Group Health’s guidelines helped our Group Practice reduce doses of opioids for chronic pain

Dec 28, 2015



Dr. Michael Von Korff discusses how Washington state guidelines also appeared to lower opioid doses, but large dose reductions followed health plan initiatives

by Michael Von Korff, ScD, a senior investigator at Group Health Research Institute

Physicians often prescribe opioids to help patients manage pain. Prescribing them at high doses for long periods of time carries serious risks, including overdose, abuse, and addiction. In 2007, Washington state created guidelines to address this issue, recommending that doctors exercise caution when prescribing opioids at high doses for long time periods. In 2010, these directives became state law. In 2006, Group Health implemented an additional initiative for our Group Practice, also designed to encourage physicians to be more cautious in prescribing opioids for chronic pain and discouraging dose escalation as well as the use of higher opioid doses in chronic opioid therapy patients. This meant that Group Health’s Group Practice physicians were subjected to both the internal Group Health guidelines as well as the regulations stipulated by state law.

But did the guidelines change behavior?

Large reductions in use of high opioid doses achieved and sustained

Our research indicates that Washington state’s guidelines did make a difference. But when we compared physicians in Group Health’s Group Practice, who had been exposed to both the state and Group Health guidelines, to a group who had been exposed only to the state guidelines, we found even bigger differences.

Avoiding high opioid doses may reduce chronic opioid therapy (COT) risks, but we didn’t know how feasible it was to reduce opioid doses in community practice.  Washington state and Group Health’s group practice implemented initiatives to reduce high-dose COT prescribing. The group practice physicians were exposed to both initiatives, while Group Health’s contracted network physicians were exposed only to statewide changes. We assessed whether these initiatives reduced opioid doses among more than 16,000 COT patients in the group practice and more than 5,000 in the contracted care setting.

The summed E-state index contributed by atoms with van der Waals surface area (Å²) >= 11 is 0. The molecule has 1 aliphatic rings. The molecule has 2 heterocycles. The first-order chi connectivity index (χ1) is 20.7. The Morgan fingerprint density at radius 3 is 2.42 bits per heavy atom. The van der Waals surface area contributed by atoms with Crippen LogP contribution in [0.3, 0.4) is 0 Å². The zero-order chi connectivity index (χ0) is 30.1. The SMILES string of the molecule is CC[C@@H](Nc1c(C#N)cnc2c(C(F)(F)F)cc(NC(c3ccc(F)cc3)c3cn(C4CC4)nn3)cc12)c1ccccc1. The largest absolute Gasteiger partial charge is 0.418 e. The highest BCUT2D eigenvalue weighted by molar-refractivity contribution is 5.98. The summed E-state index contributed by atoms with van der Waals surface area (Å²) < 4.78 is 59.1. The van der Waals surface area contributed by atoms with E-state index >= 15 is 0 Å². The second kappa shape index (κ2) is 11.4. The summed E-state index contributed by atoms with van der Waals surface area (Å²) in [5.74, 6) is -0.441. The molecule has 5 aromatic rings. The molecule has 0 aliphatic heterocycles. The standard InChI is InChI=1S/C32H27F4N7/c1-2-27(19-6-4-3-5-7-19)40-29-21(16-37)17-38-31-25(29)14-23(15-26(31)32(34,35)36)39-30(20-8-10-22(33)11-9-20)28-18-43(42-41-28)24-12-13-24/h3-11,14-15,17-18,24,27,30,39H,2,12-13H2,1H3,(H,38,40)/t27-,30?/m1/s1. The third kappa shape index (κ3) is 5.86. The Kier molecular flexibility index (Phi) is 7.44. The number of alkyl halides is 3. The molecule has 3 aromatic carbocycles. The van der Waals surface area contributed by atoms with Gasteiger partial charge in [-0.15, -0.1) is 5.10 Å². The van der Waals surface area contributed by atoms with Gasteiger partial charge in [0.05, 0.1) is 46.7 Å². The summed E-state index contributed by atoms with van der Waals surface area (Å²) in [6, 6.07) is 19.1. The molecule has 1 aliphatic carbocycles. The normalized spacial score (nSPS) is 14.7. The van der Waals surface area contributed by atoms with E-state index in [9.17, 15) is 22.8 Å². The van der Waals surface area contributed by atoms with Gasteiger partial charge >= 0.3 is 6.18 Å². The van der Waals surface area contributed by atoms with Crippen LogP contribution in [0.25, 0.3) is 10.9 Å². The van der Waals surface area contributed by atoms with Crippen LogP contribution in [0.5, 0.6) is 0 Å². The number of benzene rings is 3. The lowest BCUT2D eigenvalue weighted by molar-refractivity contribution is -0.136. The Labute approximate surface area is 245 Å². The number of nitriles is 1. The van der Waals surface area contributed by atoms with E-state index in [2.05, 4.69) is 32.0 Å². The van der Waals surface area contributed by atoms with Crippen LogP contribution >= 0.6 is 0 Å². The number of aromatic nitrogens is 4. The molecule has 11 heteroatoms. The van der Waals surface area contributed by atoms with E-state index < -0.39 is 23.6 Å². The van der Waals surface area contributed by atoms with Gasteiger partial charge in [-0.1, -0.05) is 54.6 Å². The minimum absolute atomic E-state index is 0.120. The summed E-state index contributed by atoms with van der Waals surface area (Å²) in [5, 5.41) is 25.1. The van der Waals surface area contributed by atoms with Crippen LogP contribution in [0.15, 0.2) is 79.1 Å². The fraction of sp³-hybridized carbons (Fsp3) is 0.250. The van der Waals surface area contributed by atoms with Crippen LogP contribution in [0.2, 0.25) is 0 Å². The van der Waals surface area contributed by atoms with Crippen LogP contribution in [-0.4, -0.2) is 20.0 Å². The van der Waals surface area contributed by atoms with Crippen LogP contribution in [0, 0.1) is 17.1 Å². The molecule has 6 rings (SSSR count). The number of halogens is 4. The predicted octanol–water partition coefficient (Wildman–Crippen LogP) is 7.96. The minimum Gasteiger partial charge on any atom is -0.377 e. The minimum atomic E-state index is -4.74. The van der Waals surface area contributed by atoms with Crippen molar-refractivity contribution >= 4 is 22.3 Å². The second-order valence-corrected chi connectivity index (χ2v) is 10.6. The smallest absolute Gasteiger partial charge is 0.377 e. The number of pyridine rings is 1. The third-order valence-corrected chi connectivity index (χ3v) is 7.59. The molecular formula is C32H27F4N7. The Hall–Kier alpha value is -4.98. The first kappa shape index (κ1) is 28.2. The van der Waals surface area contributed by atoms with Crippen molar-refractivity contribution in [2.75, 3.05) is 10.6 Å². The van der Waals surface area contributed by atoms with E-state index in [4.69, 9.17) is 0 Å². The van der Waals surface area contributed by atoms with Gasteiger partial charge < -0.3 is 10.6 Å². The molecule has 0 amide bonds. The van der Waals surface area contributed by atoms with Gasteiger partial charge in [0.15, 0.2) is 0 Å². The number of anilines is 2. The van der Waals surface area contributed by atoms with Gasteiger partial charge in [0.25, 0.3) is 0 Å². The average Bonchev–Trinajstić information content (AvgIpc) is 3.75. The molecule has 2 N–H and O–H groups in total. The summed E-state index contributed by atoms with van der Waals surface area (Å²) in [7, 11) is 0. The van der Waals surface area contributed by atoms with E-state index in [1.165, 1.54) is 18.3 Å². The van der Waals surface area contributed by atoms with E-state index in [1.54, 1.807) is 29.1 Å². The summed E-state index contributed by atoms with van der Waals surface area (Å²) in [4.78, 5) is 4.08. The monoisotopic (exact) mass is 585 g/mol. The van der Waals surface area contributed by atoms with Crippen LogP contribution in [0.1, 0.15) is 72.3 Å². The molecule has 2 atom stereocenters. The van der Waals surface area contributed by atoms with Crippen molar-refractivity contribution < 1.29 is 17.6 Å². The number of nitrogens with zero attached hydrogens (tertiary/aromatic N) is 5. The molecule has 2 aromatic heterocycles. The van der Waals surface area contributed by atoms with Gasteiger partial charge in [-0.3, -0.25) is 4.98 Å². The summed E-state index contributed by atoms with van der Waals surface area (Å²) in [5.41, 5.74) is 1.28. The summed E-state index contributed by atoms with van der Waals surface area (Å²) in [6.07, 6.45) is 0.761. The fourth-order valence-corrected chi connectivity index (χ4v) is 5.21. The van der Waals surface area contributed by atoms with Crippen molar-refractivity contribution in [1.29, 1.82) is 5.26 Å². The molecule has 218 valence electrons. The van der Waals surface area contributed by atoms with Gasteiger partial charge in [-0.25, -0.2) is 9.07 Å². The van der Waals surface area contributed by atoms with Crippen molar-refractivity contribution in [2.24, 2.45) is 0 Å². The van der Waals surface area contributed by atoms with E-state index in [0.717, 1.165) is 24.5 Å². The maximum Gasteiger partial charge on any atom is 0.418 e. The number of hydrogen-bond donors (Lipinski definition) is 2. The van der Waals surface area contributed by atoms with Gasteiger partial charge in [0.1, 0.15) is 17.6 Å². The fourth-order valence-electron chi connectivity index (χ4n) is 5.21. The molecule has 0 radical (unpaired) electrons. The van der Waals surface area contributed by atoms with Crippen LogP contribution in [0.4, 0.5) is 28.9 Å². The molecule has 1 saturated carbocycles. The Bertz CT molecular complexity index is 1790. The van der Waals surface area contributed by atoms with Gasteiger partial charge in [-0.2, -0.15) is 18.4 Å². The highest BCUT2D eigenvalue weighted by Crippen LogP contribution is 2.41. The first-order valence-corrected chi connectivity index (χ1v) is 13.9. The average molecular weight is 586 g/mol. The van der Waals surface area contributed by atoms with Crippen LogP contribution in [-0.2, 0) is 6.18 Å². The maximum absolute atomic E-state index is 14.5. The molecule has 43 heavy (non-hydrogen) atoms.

From 2006 through June 2014, the percentage of COT patients receiving at least 120 or more milligrams morphine equivalent dose declined from 17 percent to 6 percent in the group practice (a 63 percent reduction) versus 20 percent to 14 percent among COT patients of contracted physicians (a 34 percent reduction). The proportion of patients receiving excess opioid days supplied declined from 24 percent to 10 percent among group practice COT patients (a 57 percent reduction) and from 20 percent to 15 percent among COT patients of contracted physicians (a 27 percent reduction).

Reductions in prescribing of high opioid dose and excess opioid days supplied followed state and health plan initiatives to change opioid prescribing. Reductions were substantially greater in the group practice setting that implemented additional initiatives to alter shared physician expectations regarding appropriate COT prescribing, compared to the contracted physicians’ patients.

So the good news is twofold:

  • The legislative guidelines appear to have reduced the prescribing of high opioid doses and excess opioid days supplied among chronic opioid patients.  
  • Group Health’s additional efforts to make physicians aware of the risks and limited benefits of using high opioid doses reduced them even more.

I published these findings with GHRI co-authors Sascha Dublin, MD, PhD; Rod Walker, MS; Michael Parchman, MD, MPH; Susan Shortreed, PhD, and Kathleen Saunders, JD; and Ryan Hansen, PharmD, PhD, of the University of Washington School of Pharmacy: The impact of opioid risk reduction initiatives on high-dose opioid prescribing for chronic opioid therapy patients in the Journal of Pain.

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